North·Analysis

From wolves to 'idiots' with backhoes, threats to fibre lines in the North are many

Since its construction in March 2017, the Mackenzie Valley Fibre Link has been struck by lightning, snagged and run over by a contractor, and chewed at by wildlife — 'most likely' wolves.

Gov’t documents show 3 incidents have damaged Mackenzie Valley Fibre Link since its completion in 2017

This temporary emergency fibre optic cable lies on the ground along Highway 3 in the N.W.T. following a recent fibre cut. Northwestel says all permanent fibre is installed using 'rigorous constructions standards,' primarily buried or installed on electrical pole lines. (Kate Kyle/CBC)

Yellowknifers are learning how fragile their internet connection can be after suffering two major telecommunications outages in the past three months.

Northwestel is usually secretive about threats to its infrastructure, but documents on the Mackenzie Valley Fibre Link, provided to the CBC through the Access to Information and Protection of Privacy Act, give a glimpse into just that.

The line is owned by the N.W.T. government but is maintained by a corporate group that includes Northwestel. It provides internet service to communities along the Mackenzie Valley in the Northwest Territories.

Since its construction in March 2017, the Mackenzie Valley Fibre Link has been struck by lightning and snagged and run over by a contractor. During repair work, a temporary cable was chewed at by wildlife — "most likely" wolves.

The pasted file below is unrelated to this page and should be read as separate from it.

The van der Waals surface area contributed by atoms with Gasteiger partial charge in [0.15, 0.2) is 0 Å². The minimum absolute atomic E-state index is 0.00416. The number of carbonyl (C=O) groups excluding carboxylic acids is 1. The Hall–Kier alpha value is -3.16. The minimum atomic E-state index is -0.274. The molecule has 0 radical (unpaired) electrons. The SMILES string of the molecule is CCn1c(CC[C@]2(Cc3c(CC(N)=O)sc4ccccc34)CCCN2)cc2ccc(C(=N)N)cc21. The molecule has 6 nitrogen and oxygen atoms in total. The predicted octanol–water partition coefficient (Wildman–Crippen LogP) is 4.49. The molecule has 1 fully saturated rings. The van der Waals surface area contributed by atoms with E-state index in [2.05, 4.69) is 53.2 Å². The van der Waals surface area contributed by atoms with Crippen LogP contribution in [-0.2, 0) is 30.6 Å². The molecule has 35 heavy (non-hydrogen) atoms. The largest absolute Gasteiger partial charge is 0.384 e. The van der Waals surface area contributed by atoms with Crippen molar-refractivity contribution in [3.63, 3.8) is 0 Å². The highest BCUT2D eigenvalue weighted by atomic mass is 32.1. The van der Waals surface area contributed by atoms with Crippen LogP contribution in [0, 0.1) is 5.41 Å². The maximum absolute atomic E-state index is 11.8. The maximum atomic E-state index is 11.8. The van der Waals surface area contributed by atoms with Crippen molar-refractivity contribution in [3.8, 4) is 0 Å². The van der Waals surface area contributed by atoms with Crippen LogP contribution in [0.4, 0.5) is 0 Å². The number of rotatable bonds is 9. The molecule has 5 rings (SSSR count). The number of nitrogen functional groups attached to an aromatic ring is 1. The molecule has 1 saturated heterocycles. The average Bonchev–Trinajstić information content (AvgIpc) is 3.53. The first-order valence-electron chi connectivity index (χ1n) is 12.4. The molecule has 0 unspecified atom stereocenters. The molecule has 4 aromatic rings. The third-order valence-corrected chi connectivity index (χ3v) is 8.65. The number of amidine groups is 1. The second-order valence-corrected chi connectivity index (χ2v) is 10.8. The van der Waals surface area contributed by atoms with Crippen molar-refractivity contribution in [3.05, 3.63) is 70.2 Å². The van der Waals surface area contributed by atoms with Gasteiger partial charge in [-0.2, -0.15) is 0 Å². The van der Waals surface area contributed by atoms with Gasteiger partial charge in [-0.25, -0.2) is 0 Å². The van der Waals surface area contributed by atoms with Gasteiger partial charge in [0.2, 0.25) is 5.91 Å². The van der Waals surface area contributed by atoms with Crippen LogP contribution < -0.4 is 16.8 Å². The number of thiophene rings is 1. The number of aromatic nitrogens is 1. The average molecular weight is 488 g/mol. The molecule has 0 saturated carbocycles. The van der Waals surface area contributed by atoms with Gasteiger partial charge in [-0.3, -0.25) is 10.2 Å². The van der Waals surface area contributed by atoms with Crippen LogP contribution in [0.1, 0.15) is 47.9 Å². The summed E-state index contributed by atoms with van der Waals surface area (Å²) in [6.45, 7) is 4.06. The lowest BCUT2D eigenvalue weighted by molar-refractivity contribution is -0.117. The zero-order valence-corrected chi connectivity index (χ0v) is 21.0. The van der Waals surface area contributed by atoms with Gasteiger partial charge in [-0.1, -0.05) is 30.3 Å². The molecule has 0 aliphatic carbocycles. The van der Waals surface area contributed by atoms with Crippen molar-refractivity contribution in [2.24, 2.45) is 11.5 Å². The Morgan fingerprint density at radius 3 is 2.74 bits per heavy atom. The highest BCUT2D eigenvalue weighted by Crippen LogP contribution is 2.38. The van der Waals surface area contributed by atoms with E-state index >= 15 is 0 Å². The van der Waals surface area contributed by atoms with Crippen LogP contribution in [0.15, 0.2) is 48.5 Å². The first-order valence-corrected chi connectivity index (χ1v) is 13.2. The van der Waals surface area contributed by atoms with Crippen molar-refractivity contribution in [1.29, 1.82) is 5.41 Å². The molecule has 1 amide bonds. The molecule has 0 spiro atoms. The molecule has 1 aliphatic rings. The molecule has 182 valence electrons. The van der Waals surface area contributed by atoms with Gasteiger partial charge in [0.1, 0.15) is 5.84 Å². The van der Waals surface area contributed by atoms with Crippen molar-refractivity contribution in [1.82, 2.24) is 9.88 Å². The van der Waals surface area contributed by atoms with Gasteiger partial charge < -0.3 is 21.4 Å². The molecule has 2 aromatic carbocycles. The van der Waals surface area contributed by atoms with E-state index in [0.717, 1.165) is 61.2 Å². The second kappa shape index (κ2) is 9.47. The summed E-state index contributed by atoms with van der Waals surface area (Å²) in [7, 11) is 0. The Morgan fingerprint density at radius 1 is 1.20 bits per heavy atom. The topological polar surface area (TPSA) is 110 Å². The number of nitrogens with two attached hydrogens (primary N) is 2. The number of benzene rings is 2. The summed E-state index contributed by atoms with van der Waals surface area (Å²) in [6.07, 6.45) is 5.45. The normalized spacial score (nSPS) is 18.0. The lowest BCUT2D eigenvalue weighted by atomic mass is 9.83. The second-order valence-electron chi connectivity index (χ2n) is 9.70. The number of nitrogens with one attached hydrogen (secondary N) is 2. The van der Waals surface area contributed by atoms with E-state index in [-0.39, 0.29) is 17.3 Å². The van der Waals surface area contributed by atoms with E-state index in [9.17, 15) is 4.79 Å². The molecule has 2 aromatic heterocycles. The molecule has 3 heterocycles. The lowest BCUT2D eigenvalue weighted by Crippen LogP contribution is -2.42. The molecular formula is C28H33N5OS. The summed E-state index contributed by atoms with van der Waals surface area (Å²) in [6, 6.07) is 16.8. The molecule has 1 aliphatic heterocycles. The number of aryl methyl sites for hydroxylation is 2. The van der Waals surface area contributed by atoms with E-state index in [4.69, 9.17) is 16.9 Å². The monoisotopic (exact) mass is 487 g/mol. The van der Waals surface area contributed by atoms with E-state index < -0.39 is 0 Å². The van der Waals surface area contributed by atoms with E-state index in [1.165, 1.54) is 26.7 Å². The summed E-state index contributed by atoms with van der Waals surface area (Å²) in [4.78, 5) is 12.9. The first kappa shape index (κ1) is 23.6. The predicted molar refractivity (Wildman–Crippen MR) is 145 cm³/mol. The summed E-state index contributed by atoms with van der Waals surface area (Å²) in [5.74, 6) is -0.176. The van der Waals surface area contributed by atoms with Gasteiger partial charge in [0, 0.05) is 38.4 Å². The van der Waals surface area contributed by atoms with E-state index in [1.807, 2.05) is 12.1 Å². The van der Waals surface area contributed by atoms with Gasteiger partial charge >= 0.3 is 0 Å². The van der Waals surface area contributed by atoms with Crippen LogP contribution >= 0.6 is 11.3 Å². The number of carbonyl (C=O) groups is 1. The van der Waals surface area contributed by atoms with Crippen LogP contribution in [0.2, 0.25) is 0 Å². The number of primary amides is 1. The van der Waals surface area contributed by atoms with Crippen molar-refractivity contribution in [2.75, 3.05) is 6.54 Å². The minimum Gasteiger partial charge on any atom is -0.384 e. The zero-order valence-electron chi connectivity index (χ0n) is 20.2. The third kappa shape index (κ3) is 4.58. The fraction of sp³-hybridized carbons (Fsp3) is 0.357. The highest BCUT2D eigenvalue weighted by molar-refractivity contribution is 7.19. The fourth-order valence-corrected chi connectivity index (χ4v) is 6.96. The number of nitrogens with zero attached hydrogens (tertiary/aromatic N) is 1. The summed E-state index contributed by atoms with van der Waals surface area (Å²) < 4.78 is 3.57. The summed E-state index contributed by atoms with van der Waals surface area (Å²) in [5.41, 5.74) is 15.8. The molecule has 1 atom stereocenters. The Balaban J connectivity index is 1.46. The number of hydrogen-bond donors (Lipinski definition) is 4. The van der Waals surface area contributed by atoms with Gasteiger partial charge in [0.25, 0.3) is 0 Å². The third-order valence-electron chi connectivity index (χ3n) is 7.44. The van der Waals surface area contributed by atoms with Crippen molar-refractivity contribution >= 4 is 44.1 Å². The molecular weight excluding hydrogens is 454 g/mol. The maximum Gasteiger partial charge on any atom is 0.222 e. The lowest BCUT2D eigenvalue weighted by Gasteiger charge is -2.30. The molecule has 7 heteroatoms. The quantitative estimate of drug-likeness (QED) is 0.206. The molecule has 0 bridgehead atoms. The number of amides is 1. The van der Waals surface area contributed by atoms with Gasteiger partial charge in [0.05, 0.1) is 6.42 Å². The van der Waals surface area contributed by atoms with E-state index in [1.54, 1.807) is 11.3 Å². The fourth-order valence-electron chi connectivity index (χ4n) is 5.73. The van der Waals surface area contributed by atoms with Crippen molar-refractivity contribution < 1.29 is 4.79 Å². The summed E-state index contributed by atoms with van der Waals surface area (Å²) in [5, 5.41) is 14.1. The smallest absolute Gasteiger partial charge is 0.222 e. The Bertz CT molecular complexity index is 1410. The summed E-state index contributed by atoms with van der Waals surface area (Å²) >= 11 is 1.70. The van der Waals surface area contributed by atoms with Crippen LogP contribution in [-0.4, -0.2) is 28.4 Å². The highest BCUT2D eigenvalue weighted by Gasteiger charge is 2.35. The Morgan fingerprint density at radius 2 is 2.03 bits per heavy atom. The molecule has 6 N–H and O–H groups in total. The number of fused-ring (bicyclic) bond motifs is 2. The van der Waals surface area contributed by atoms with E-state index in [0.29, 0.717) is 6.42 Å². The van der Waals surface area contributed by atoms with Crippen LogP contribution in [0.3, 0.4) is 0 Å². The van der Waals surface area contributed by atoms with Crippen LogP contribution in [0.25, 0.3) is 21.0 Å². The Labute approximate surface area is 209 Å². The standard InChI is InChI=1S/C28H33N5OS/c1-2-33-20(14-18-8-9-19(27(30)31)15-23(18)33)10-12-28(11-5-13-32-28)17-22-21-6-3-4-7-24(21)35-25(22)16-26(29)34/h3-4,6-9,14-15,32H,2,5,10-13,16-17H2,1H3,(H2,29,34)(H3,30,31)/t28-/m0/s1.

The Department of Finance declined an interview on damage to the line, but offered a statement saying the line is tested annually to ensure its integrity.   

Why Yellowknife is so vulnerable

Most people in Canada wouldn't know of a fibre-line break because there are so many different connections between cities. These connections, called redundancies, mean if one line is damaged or severed, another will pick up the slack instantaneously. 

There is a single cable running between Fort Providence and Yellowknife, so if anything happens to it, everybody on the far side of the damage will lose their connection.

Andrew Anderson, a spokesperson for Northwestel, said it is working with the Yukon and federal governments to finance and construct a loop that will connect the Mackenzie Valley Fibre Link to the one running along the Dempster Highway in Yukon, but that $79-million project will not affect the N.W.T.'s most populous city. 

Anderson says the line between Fort Providence and Yellowknife represents millions of dollars in investments. Adding a redundancy just to serve the city would mean several million more — and there's just no business case for it.

He added cuts to the line are actually quite rare. An entire year might go by where it sees no damage, while other years, like this one, might see multiple incidents.

A look at the communities the Mackenzie Valley Fibre Link serves. (Department of Finance)

An 'idiot with a backhoe'

This January, contractors near Wrigley, N.W.T., were doing road work when they ran over and snagged the Mackenzie Valley Fibre Link. 

"They went through the fibre right by a ... marker saying, 'Call NWTel before digging,'" states an outage report.

When you've got a 1,000-mile cable, you can't post a guard at every telephone pole.- Peter Turner, Yukon Chamber of Commerce

This type of damage has been on the rise over the past decade, according to Peter Turner, president of the Yukon Chamber of Commerce. 

Turner has a long history working with the telecommunications business. He spent four years managing Northwestel's internet service across the North, and before that he was with Sprint when it was developing the first fibre-optic network across the U.S.